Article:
Conrad (Jason Bateman) is helped by his old friend Dylan (Billy Crudup) and returns the favor by falling for Dylan's girlfriend Beatrice (Olivia Wilde).


Peter Glanz


Peter Glanz (story), Juan Iglesias (story) | 1 more credit »
1 nomination. See more awards »





Cast overview, first billed only:
Jason Bateman ... Conrad Valmont
Tony Roberts ... Barry the Therapist
Laura Clery ... Bunny
William Abadie ... Concierge
Stephen Temperly Stephen Temperly ... Jean-Louis Valmont
Alexandra Neil ... Maribel Valmont
Seamus Davey-Fitzpatrick ... Young Conrad (as Seamus Fitzpatrick)
Barry Primus ... Bernard the Chauffeur
Olivia Wilde ... Beatrice Fairbanks
Billy Crudup ... Dylan Tate
Jayce Bartok ... Artist #1
Danny Deferrari ... Artist #2
Auden Thornton ... Woman at Gallery
Steve Witting ... Museum Host
Maureen Mueller ... Museum Socialite


As he eases into adulthood at the age of forty, Conrad Valmont (Jason Bateman), the over-educated, under-employed heir to the Valmont Hotel fortune, is cut off from his allowance following his parents abrupt divorce and tossed out into the unforgiving streets of the Upper West Side. Luckily, he is taken in by his old friend Dylan (Billy Crudup), and returns the favor by immediately falling for Dylan's girlfriend Beatrice (Olivia Wilde). As Conrad attempts to woo Beatrice while keeping both their relationship and his bank balance secret, Dylan tries to set him up with Jocelyn (Jenny Slate). Ever committed to the charade that he eventually finds difficult to maintain, Conrad quickly realizes his charm can only extend so far into debt. Now deep into an extensional reflection, will it take losing everything to make Conrad realize what he can truly become? Written by Official Source

Plot Summary | Plot Synopsis


She had him at "I'm your best friend's girlfriend"


Comedy | Drama | Romance

Motion Picture Rating (MPAA)

Rated PG-13 for sexual content and smoking. | See all certifications »

Parents Guide:

View content advisory »

Did You Know?


Jason Bateman and Olivia Wilde also starred together in The Change-Up (2011). See more »


When Conrad presses the recording button on his tape deck and speaks in the microphone, the tape is not rolling. The needles for the volume level don't move either. See more »


[first lines]
Conrad Valmont: I, I think that there's something wrong with me. For some reason, I find that the girls that I like as human beings I'm not sexually attracted to, and the ones that I am sexually attracted to I don't particularly like as human beings. And on the rare occasion when one falls in both categories, they usually have a boyfriend or a husband - and Lord knows I've got enough of that bad karma to last me a lifetime.
Barry the Therapist: These are classic Freudian symptoms, Conrad. Haven't you ever read about ...
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Featured in Projector: The Longest Week (2014) See more »


Written and performed by Erika Spring Forster (as Erika Spring), Jay Israelson
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User Reviews

Well made, derivative, crossed love story redux.
10 June 2015 | by secondtakeSee all my reviews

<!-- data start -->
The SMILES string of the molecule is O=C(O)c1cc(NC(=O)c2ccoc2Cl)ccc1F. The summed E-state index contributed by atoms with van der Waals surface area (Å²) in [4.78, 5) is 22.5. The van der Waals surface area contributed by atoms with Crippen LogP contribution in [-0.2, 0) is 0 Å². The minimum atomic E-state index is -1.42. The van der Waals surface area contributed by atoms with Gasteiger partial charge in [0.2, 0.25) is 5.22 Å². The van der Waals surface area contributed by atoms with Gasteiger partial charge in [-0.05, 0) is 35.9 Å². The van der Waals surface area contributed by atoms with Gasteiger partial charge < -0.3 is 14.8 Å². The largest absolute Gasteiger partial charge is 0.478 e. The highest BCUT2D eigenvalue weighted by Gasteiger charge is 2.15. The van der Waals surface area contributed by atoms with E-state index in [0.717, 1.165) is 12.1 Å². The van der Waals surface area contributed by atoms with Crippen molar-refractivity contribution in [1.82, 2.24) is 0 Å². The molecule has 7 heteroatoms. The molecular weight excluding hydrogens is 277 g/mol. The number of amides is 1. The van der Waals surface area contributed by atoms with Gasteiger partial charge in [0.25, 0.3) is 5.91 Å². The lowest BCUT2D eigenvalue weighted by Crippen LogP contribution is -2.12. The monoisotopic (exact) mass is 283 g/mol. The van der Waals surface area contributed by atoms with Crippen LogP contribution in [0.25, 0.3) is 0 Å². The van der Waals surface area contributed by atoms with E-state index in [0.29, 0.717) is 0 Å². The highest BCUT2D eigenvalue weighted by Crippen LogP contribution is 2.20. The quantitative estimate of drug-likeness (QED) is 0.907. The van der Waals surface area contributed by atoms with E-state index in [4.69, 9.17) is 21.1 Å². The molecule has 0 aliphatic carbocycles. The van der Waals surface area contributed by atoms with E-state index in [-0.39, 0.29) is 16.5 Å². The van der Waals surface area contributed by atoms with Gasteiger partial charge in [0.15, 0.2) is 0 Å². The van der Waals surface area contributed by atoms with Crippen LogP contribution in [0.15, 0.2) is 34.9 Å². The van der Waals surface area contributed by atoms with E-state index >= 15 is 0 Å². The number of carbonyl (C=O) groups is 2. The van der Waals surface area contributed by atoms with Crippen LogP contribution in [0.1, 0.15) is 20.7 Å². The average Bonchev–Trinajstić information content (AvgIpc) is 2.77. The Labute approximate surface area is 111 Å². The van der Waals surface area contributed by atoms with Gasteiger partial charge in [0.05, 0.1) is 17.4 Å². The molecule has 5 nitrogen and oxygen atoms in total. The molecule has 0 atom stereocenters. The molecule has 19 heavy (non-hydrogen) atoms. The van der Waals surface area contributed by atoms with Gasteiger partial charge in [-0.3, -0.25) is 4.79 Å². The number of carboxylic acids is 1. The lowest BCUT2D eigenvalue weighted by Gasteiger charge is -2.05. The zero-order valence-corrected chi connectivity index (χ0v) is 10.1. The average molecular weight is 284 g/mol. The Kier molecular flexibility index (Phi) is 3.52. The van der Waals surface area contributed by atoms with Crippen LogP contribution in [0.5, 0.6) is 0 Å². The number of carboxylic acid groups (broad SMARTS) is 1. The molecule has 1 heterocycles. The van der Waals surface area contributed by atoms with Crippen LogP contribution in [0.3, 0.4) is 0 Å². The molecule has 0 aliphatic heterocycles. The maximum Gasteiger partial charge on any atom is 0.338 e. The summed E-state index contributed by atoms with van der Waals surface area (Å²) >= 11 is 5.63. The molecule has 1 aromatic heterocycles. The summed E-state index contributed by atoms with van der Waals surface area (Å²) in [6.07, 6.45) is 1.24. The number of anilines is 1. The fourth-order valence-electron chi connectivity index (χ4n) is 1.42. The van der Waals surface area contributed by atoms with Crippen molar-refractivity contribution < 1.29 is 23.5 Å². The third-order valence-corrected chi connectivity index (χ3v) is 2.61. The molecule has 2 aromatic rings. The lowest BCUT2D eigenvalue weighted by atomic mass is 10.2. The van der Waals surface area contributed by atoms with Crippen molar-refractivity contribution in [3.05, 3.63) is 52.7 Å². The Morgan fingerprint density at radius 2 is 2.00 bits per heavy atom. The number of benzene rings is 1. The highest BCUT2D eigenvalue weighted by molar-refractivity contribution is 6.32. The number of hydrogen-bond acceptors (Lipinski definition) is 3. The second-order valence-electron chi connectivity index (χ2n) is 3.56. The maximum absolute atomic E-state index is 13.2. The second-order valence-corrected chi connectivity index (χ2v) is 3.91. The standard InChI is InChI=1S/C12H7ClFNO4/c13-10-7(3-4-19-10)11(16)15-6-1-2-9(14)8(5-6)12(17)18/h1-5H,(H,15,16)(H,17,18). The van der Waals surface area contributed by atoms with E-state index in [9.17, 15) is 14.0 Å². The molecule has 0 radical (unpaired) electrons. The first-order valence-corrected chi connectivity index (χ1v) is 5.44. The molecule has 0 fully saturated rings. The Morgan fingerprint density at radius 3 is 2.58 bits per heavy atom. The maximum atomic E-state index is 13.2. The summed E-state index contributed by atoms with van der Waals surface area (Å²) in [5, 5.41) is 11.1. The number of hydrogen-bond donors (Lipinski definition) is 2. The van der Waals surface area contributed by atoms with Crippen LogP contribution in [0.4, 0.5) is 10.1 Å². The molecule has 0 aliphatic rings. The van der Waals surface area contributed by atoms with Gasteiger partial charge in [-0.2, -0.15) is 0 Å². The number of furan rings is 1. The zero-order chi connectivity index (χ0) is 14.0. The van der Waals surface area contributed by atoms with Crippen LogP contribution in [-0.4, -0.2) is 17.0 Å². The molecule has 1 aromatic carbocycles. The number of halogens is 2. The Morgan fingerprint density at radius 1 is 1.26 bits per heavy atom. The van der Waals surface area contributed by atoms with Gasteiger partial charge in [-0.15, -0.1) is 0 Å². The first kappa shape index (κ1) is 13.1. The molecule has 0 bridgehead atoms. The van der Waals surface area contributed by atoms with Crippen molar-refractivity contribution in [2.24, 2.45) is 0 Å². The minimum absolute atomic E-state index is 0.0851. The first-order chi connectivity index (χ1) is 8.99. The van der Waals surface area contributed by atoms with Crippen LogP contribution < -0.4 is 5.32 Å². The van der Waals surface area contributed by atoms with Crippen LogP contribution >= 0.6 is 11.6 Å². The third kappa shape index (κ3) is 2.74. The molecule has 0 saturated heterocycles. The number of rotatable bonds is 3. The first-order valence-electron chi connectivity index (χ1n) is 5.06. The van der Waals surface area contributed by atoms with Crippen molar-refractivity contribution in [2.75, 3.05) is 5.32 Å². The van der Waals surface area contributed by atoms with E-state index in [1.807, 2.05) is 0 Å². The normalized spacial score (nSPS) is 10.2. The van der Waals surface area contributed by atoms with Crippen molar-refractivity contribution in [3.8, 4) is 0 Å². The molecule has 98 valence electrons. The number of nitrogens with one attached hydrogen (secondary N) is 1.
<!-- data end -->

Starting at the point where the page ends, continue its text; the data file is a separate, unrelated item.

The Longest Week (2014)

What a strangely almost good movie. It has lots of compelling elements, including Jason Bateman as the nice guy leading man (though here he plays a spoiled rich boy). It's a complex enough story, and a love story, and it's set in lovely Brooklyn (an almost Manhattan). It should work. And second leading man Billy Crudup is terrific—better than Bateman.

So enjoy it for what it is? Sure. But it will kludge along at times, and will get a bit obvious at other times. The women (girlfriends, mainly) are weakly cast (or weakly directed), which doesn't help. But mostly it's a matter of originality—which is missing.

In fact, the whole thing is alike a Woody Allen mashup wannabe. The voice-over will make you think too much of "Vicky Christina Barcelona" and some of the photography of "Manhattan" but in color. (They even cast Allen regular Tony Roberts in a role as, yes, a shrink.) But mostly it's "Annie Hall" redux. In fact, it's almost a remake—girl meets unlikely boy, they have a romance, it goes south, and then boy re-evaluates (with direct stealing of ideas like having the plot reappear as a play, or in this case as a novel). And even if you don't like "Annie Hall" (which I do), you have to admit it came first, and is wonderfully original.

To add insult to injury, the whole set design and shooting style is straight out of Wed Anderson, though toned down to the point of being dull. (Anderson is never dull, at least visually.)

So what is left? Lots of little moments—quaint remarks (skipping over the brazenly sexist stuff that is meant to be funny and is mostly embarrassing, like the soccer practice) and a generally nice flow of events. It's easy to watch even if you aren't enthralled.

Director and writer Peter Glanz is fairly new to the scene, and this movie is a seven day expansion of an earlier indie success, "A Relationship in Four Days." No wonder this one feels about three days too long. See it? Maybe, if you already know you like the cast or the genre. Or maybe just give the Allen films a second try. Worlds apart.

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English | French | German

Release Date:

5 September 2014 (USA) See more »

Also Known As:

The Longest Week See more »

Filming Locations:

New York City, New York, USA


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